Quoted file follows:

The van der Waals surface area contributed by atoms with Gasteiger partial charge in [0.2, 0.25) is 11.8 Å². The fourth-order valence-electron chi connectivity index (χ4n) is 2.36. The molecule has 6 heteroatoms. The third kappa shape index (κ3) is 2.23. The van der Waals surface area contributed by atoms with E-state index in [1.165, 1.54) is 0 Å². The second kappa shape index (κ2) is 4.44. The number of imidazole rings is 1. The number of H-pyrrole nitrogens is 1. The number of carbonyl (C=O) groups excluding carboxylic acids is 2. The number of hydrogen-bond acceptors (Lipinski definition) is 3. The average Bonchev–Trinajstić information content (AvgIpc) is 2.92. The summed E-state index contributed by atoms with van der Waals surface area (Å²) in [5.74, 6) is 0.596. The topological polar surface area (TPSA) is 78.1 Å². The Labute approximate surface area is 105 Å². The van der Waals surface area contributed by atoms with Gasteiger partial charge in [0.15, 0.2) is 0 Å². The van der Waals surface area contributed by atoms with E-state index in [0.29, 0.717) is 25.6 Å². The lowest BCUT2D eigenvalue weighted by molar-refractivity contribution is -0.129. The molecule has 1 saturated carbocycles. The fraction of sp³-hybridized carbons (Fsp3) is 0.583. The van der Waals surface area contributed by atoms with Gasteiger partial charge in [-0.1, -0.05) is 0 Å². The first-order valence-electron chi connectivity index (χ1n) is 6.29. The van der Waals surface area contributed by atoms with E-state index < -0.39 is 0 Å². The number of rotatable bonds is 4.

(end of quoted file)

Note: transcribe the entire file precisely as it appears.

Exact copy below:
The van der Waals surface area contributed by atoms with Gasteiger partial charge in [0.2, 0.25) is 11.8 Å². The fourth-order valence-electron chi connectivity index (χ4n) is 2.36. The molecule has 6 heteroatoms. The third kappa shape index (κ3) is 2.23. The van der Waals surface area contributed by atoms with E-state index in [1.165, 1.54) is 0 Å². The second kappa shape index (κ2) is 4.44. The number of imidazole rings is 1. The number of H-pyrrole nitrogens is 1. The number of carbonyl (C=O) groups excluding carboxylic acids is 2. The number of hydrogen-bond acceptors (Lipinski definition) is 3. The average Bonchev–Trinajstić information content (AvgIpc) is 2.92. The summed E-state index contributed by atoms with van der Waals surface area (Å²) in [5.74, 6) is 0.596. The topological polar surface area (TPSA) is 78.1 Å². The Labute approximate surface area is 105 Å². The van der Waals surface area contributed by atoms with Gasteiger partial charge in [0.15, 0.2) is 0 Å². The van der Waals surface area contributed by atoms with E-state index in [0.29, 0.717) is 25.6 Å². The lowest BCUT2D eigenvalue weighted by molar-refractivity contribution is -0.129. The molecule has 1 saturated carbocycles. The fraction of sp³-hybridized carbons (Fsp3) is 0.583. The van der Waals surface area contributed by atoms with Gasteiger partial charge in [-0.1, -0.05) is 0 Å². The first-order valence-electron chi connectivity index (χ1n) is 6.29. The van der Waals surface area contributed by atoms with E-state index < -0.39 is 0 Å². The number of rotatable bonds is 4.